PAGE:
A complete autopsy was performed according to the protocol followed by our Research Center in cases of sudden death , also available on the web site http://users.unimi.it/centrolinorossi/en/guidelines.html. The guidelines include, in particular, an in-depth anatomopathological examination of the autonomic nervous system and of the cardiac conduction system. In addition, a fresh specimen of cerebral cortex is required for genetic analysis of the 5-HTT polymorphism.
Multiple samples of all organs were fixed in 10% formalin buffer, processed, and embedded in paraffin. Five-micrometer sections were stained with hematoxylin and eosin.
Cardiac conduction system examination
The heart was weighed and measured, and the values were compared with the normal values for infants of that length and age. Then it was fully examined for pathological changes in the atria, septa, ventricles, pericardium, endocardium, and coronary arteries. Samples of the myocardium were stained with hematoxylin and eosin and trichromic Heidenhain (azan). Histological observations were focused on the cardiac conduction system, which was removed in two blocks, according to our guidelines: the first included the sino-atrial node (SAN) and the “crista terminalis”, the second contained the atrioventricular node (AVN), His bundle, and bundle branches. The samples were stained alternately with hematoxylin/eosin and trichromic Heidenhain (azan).
Central autonomic nervous system examination
Specimens from the brainstem were collected, processed and embedded in paraffin. Transverse serial sections from all the samples were made at intervals of 60 μm. For each level, twelve 5 μm sections were obtained, two sections were routinely stained for histological examination using hematoxylin-eosin and Klüver-Barrera stains. Additional sections were saved and stained as deemed necessary for further investigations. The main nuclei were analyzed: the parafacial, the retrotrapezoid, the locus coeruleus, the Kölliker-Fuse nuclei and the rostral group of the raphe nuclei (median, magnus, dorsal, caudal linear nuclei) in the pons and mesencephalon; the hypoglossus, the dorsal motor vagal, the tractus solitarius, the ambiguus, the pre-Bötzinger, the inferior olivary, the arcuate nuclei and the caudal group of the raphe nuclei (obscurus and pallidus nuclei) in the medulla oblongata.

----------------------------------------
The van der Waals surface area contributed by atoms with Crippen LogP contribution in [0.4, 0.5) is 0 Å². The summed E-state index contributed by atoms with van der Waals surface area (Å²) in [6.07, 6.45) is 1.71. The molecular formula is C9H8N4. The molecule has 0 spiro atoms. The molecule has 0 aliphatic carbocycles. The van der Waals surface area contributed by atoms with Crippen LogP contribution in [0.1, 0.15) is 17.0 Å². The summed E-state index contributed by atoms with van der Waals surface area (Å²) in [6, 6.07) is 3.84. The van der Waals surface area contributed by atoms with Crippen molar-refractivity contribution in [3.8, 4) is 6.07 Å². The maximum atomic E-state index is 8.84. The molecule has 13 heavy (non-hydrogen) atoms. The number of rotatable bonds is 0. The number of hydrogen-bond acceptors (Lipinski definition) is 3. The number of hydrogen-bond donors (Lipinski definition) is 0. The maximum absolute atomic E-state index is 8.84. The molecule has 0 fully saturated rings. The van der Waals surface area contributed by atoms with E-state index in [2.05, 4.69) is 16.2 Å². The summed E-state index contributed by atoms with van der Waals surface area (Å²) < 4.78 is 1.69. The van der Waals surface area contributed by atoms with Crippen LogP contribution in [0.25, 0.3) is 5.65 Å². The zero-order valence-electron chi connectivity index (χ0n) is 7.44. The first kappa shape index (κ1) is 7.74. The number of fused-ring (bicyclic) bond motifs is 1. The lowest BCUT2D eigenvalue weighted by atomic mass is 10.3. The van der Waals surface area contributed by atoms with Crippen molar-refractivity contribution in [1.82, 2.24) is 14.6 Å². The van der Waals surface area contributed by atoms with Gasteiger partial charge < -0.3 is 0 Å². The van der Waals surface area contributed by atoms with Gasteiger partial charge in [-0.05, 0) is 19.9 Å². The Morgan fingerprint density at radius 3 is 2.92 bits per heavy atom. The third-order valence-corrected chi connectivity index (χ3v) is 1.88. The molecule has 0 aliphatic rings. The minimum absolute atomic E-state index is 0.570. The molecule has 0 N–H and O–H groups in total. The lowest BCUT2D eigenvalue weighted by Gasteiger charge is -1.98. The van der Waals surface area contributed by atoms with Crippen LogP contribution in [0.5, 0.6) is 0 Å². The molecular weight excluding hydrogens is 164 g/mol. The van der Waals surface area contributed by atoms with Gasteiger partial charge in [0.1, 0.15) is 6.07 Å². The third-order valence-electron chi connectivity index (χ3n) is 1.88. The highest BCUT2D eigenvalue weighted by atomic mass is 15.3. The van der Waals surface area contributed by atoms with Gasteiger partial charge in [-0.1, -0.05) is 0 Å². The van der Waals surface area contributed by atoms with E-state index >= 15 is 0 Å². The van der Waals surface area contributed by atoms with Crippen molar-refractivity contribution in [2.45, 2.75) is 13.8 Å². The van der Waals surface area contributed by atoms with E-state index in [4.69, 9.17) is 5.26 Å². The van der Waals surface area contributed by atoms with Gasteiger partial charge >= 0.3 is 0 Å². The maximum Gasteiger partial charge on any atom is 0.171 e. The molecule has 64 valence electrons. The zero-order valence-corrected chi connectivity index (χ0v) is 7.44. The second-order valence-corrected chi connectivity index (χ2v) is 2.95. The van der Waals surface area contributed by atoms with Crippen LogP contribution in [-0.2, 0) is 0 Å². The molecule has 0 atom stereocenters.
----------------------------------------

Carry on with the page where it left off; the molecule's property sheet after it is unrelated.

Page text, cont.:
Genetic analysis of the polymorphic region of the serotonin transporter gene
DNA was isolated by the specific fresh specimen conserved in RNA-later reagent (AMBION, Inc; Austin, TX), using Invisorb® Spin Tissue Mini Kit (INVITEK, GmbH, Germany) and following the manufacturer instructions.
Genotype and allele analysis
The 5-HTT polymorphism was genotyped using specific primers according to Heils et al.  (forward: 5-GGCGTTGCCGCTCTGAATGC-3; reverse: 5-GAGGGACTGAGCTGGACAACCAC-3).
PCR was carried out in a final volume of 50 μl consisting of approximately 50 ng genomic DNA. Amplification was performed using: 20 μl of genomic DNA, 1× PCR Gold buffer (Applied Biosystems, Foster City, USA), 2 mM MgCl2, 0.4 mM dNTPs, 50 pmol each of the required primers and 2U AmpliTaq Gold (Applied Biosystems). Temperature cycling was performed using an Applied Biosystems 2720 Thermal Cycler with the following new protocol which was performed in our laboratory: 10 min at 95°C, followed by 40 cycles of 95°C for 1 min and 61°C for 10 min, with a final extension for 7 min at 72°C. PCR amplification products were electrophoresed through a 1,5% agarose gel and visualized by UV-light in presence of ethidium bromide.
Molecular analysis of the polymorphic region of the serotonin transporter gene demonstrated that the infant was heterozygous for the 5-HTT gene with the presence of both the short (S) and the long (L) allele in the genotype.
Clinical and pathologic features of the case report
Week of gestation at birth
Weight at birth
Relevant prior history
Usual position in sleep
Maternal drug/alcohol abuse
Accessory fiber of Mahaim in the cardiac conduction system
Rapfe nuclei hypoplasia
Genetic analysis of the 5-HTT gene
Polymorphic L/S genotype
Different pathologies can be the cause of a sudden unexpected death, such as congenital malformations, cardiomyopathies and vascular hyaline [12–14]. Undiagnosed congenital heart diseases are in particular very frequent in paediatric autopsies [15, 16]. In the case of sudden neonatal death here presented a congenital cardiomyopathy was associated with brainstem developmental alterations and polymorphism of the serotonin transporter gene.